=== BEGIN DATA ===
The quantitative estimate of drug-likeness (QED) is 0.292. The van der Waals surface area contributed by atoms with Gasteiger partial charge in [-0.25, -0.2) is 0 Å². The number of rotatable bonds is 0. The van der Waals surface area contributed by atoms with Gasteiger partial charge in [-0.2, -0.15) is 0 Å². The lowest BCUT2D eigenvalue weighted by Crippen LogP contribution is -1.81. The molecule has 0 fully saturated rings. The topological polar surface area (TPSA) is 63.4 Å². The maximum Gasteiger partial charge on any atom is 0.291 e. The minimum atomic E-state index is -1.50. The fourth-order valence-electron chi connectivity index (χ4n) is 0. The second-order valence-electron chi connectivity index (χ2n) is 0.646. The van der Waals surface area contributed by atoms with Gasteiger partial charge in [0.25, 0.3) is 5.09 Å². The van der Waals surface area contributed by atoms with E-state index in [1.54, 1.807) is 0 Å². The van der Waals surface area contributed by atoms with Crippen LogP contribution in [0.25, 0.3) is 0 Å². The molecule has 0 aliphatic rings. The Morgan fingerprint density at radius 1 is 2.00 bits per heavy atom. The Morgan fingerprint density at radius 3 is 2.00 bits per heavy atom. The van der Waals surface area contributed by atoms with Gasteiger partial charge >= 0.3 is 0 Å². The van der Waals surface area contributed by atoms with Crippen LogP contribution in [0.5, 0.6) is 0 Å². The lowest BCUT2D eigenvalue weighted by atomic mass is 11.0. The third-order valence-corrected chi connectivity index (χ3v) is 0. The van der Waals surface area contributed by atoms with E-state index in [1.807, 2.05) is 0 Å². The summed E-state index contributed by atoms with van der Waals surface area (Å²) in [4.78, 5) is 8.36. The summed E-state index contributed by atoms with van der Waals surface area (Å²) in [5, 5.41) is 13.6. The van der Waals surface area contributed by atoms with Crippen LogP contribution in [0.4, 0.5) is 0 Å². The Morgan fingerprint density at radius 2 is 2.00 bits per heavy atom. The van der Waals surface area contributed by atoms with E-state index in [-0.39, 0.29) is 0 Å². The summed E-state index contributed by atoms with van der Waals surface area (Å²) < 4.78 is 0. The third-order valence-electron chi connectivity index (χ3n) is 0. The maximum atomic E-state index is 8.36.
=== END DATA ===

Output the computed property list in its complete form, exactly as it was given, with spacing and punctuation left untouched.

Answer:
The quantitative estimate of drug-likeness (QED) is 0.292. The van der Waals surface area contributed by atoms with Gasteiger partial charge in [-0.25, -0.2) is 0 Å². The number of rotatable bonds is 0. The van der Waals surface area contributed by atoms with Gasteiger partial charge in [-0.2, -0.15) is 0 Å². The lowest BCUT2D eigenvalue weighted by Crippen LogP contribution is -1.81. The molecule has 0 fully saturated rings. The topological polar surface area (TPSA) is 63.4 Å². The maximum Gasteiger partial charge on any atom is 0.291 e. The minimum atomic E-state index is -1.50. The fourth-order valence-electron chi connectivity index (χ4n) is 0. The second-order valence-electron chi connectivity index (χ2n) is 0.646. The van der Waals surface area contributed by atoms with Gasteiger partial charge in [0.25, 0.3) is 5.09 Å². The van der Waals surface area contributed by atoms with E-state index in [1.54, 1.807) is 0 Å². The van der Waals surface area contributed by atoms with Crippen LogP contribution in [0.25, 0.3) is 0 Å². The molecule has 0 aliphatic rings. The Morgan fingerprint density at radius 1 is 2.00 bits per heavy atom. The Morgan fingerprint density at radius 3 is 2.00 bits per heavy atom. The van der Waals surface area contributed by atoms with Gasteiger partial charge >= 0.3 is 0 Å². The van der Waals surface area contributed by atoms with Crippen LogP contribution in [0.5, 0.6) is 0 Å². The lowest BCUT2D eigenvalue weighted by atomic mass is 11.0. The third-order valence-corrected chi connectivity index (χ3v) is 0. The van der Waals surface area contributed by atoms with E-state index in [1.807, 2.05) is 0 Å². The summed E-state index contributed by atoms with van der Waals surface area (Å²) in [4.78, 5) is 8.36. The summed E-state index contributed by atoms with van der Waals surface area (Å²) in [5, 5.41) is 13.6. The van der Waals surface area contributed by atoms with Crippen LogP contribution in [0.4, 0.5) is 0 Å². The Morgan fingerprint density at radius 2 is 2.00 bits per heavy atom. The van der Waals surface area contributed by atoms with E-state index in [-0.39, 0.29) is 0 Å². The summed E-state index contributed by atoms with van der Waals surface area (Å²) < 4.78 is 0. The third-order valence-electron chi connectivity index (χ3n) is 0. The maximum atomic E-state index is 8.36.